In many ways, the Mekong region seems frozen in time. The slow ride down the Delta easily stirred me into thinking about what has changed since this region was first inhabited in the 4th century BCE – and what has remained the same. For thousands of years, the Delta has been one of the most fertile regions in Southeast Asia. The region is one of the largest global exporters of rice, second only to Thailand, and produces more rice than Korea and Japan combined. It only makes sense, then, that the area was once host to some of Asia’s largest empires, including the Funan, Chenla, and Khmer kingdoms, all wishing to benefit from the high-yielding region. Even the Romans were well aware of this land: archeologists continue to find remnants of their trade with the Funanese Empire in the ancient trading post of Oc Eo.
This rich cultural diversity is matched by the Delta’s natural milieu: only the Amazon boasts a higher level of biodiversity. During the first 10 years of research conducted in the region, over 1,000 species were found, including creatures once relegated to storybooks such as a spider with a foot-long leg span and a hot-pink, cyanide-producing “dragon millipede”. Astonishingly, much of the region is still yet to be fully explored, justifying its newly received title of “biological treasure trove” by the World Wildlife Fund.
The Delta accommodates the sort of cultural mélange so sought after by tourists and visitors, and yet the region remains relatively undeveloped. Somehow, the homes and municipal areas inhabited by the region’s 17 million residents are still engulfed by its lush greenery. This is due, in part, to the relative inaccessibility of the region. It is a delta after all, with islands in the middle of the largest riverbeds and peninsular villages simply unreachable by anything but a boat. Even in a bus, the roads must naturally yield to the river’s own navigation, but this slow-going is what makes the region what it is, and is what will hopefully help preserve its natural and cultural charm.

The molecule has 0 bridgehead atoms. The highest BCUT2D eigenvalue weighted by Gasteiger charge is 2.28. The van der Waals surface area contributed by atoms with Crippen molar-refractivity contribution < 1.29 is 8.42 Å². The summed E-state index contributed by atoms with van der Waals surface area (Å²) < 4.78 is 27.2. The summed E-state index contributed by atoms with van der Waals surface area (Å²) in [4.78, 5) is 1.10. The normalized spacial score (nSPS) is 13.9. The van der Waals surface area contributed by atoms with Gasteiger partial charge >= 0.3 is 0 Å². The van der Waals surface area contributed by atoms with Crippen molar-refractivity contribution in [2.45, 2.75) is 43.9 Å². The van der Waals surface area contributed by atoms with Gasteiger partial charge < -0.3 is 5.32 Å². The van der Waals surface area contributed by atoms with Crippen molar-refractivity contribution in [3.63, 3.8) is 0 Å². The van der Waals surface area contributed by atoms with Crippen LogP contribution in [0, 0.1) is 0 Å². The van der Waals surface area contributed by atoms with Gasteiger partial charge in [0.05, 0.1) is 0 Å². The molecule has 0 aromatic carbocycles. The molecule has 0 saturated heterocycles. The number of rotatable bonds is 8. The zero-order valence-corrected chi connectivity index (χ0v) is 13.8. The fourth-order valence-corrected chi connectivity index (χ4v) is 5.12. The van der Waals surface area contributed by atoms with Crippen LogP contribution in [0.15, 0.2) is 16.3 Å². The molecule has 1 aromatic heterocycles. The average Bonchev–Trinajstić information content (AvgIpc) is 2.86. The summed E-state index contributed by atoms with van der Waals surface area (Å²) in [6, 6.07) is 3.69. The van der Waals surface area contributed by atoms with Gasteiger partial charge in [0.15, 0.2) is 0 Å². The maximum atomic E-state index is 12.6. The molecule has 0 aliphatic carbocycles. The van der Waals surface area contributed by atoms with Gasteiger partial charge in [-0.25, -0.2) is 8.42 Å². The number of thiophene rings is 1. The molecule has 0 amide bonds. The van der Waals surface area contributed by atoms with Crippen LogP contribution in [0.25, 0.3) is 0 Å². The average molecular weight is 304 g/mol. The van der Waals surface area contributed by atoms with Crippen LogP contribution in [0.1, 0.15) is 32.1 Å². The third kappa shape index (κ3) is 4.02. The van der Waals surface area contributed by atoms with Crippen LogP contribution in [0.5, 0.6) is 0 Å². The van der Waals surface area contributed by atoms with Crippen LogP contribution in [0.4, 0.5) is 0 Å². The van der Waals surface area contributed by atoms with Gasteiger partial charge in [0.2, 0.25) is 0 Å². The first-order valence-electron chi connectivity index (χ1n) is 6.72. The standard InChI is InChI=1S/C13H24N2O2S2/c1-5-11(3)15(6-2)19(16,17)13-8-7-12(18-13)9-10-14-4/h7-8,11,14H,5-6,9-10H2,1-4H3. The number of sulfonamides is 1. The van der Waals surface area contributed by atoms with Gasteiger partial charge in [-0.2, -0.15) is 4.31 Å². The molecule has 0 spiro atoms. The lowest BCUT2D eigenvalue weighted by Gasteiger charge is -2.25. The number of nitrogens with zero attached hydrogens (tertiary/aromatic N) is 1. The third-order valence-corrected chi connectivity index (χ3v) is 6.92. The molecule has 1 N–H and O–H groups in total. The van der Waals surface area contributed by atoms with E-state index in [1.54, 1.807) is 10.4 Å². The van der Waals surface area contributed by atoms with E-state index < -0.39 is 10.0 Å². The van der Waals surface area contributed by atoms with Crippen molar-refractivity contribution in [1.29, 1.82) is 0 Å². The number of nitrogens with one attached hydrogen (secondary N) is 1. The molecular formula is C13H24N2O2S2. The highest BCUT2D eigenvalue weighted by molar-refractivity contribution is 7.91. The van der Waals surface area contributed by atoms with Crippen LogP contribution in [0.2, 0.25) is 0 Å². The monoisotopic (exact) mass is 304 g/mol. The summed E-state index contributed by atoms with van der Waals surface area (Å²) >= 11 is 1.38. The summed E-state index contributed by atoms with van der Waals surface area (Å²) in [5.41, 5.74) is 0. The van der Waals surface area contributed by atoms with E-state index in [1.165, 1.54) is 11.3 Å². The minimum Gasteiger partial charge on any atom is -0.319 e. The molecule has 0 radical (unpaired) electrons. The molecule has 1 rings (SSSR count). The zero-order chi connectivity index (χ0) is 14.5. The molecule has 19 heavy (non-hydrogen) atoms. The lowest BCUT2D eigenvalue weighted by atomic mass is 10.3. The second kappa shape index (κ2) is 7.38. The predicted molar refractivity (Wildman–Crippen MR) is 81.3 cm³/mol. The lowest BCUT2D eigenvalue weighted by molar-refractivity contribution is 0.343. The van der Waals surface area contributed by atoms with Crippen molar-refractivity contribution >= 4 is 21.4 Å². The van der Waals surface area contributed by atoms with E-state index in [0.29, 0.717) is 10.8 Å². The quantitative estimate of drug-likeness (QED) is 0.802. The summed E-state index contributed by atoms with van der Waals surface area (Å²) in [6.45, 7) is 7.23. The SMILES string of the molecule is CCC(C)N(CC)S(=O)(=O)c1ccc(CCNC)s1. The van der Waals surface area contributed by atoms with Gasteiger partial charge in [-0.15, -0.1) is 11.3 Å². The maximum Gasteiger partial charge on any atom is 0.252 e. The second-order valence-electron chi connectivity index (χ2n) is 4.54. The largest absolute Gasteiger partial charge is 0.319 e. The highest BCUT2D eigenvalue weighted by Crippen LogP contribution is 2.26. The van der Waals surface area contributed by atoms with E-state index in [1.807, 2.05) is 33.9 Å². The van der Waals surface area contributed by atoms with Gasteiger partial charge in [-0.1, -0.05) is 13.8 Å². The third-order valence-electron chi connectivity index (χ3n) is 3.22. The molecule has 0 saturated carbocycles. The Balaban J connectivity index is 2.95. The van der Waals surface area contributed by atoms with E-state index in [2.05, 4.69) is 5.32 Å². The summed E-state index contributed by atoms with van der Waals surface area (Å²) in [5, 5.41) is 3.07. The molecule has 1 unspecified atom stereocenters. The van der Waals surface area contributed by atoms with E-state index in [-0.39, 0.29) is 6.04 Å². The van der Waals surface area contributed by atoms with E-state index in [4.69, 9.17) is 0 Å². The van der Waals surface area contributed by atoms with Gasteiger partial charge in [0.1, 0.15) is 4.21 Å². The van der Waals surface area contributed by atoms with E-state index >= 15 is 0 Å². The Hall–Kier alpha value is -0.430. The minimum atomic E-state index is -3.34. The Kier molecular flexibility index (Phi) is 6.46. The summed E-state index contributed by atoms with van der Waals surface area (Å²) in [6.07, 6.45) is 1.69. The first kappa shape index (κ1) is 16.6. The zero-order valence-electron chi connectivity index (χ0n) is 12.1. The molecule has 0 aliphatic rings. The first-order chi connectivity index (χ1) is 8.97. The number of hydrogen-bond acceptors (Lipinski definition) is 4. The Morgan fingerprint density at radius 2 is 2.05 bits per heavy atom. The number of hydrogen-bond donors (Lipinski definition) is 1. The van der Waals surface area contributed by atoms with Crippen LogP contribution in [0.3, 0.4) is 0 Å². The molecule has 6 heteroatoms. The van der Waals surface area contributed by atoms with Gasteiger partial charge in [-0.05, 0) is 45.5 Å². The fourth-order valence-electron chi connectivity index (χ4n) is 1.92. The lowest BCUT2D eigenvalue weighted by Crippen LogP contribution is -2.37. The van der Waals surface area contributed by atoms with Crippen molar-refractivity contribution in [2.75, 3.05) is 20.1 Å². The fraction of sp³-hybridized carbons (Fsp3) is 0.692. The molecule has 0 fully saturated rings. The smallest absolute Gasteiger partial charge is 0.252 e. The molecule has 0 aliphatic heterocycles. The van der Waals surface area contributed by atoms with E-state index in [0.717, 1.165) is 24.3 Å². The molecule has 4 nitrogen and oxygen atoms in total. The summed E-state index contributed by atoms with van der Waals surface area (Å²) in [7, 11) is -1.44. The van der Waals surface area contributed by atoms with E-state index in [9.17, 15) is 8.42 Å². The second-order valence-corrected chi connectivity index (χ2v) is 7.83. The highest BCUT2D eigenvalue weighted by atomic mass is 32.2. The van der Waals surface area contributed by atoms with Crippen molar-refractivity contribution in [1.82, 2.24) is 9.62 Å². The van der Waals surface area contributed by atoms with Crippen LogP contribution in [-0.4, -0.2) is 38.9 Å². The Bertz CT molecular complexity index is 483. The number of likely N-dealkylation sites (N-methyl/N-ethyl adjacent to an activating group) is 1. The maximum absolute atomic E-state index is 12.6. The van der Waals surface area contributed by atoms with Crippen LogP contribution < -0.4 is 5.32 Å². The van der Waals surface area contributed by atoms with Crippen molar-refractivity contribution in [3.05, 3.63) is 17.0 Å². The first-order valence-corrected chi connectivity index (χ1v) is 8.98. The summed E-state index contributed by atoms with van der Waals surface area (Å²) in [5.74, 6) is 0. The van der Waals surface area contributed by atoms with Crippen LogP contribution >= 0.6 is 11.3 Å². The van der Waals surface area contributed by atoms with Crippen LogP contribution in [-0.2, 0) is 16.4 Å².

One of our last Delta stops, after whiling way another day in Can Tho by biking through its rural townships, was a tiny island in the middle of the river further north. Turtle Island, located a twenty minute boat trip from either My Tho or Ben Tre ports, provided an anchor for our last night’s accommodation: a floating house.
We landed on the island in early evening, and after walking the length of it within an hour and using our sixth sense to scout out the island’s only bar, we retreated back to our rest house for some enforced, secluded relaxation.
In a way, our night in the floating house was a culmination of our time and experience on the Mekong; after a few days of sensing the cultural characteristics the river gives rise to, we spent the last night at the mercy of the movement of its current. Our room moved gently with every tiny wave, and offered a simple reminder that even if the area grows with tourist industries, the river and its subtle movements will maintain the atmosphere of calm, just as its brown, murky colour hides its secrets, at least from the layman’s eye.
Fly to Ho Chi Minh City from KL in just 1 hour and 50 minutes. From Ho Chi Minh, a bus connects visitors to the Mekong Delta region in approximately 2 hours.
This article was written by Kat Fatland for The Expat magazine.
Source: The Expat August 2012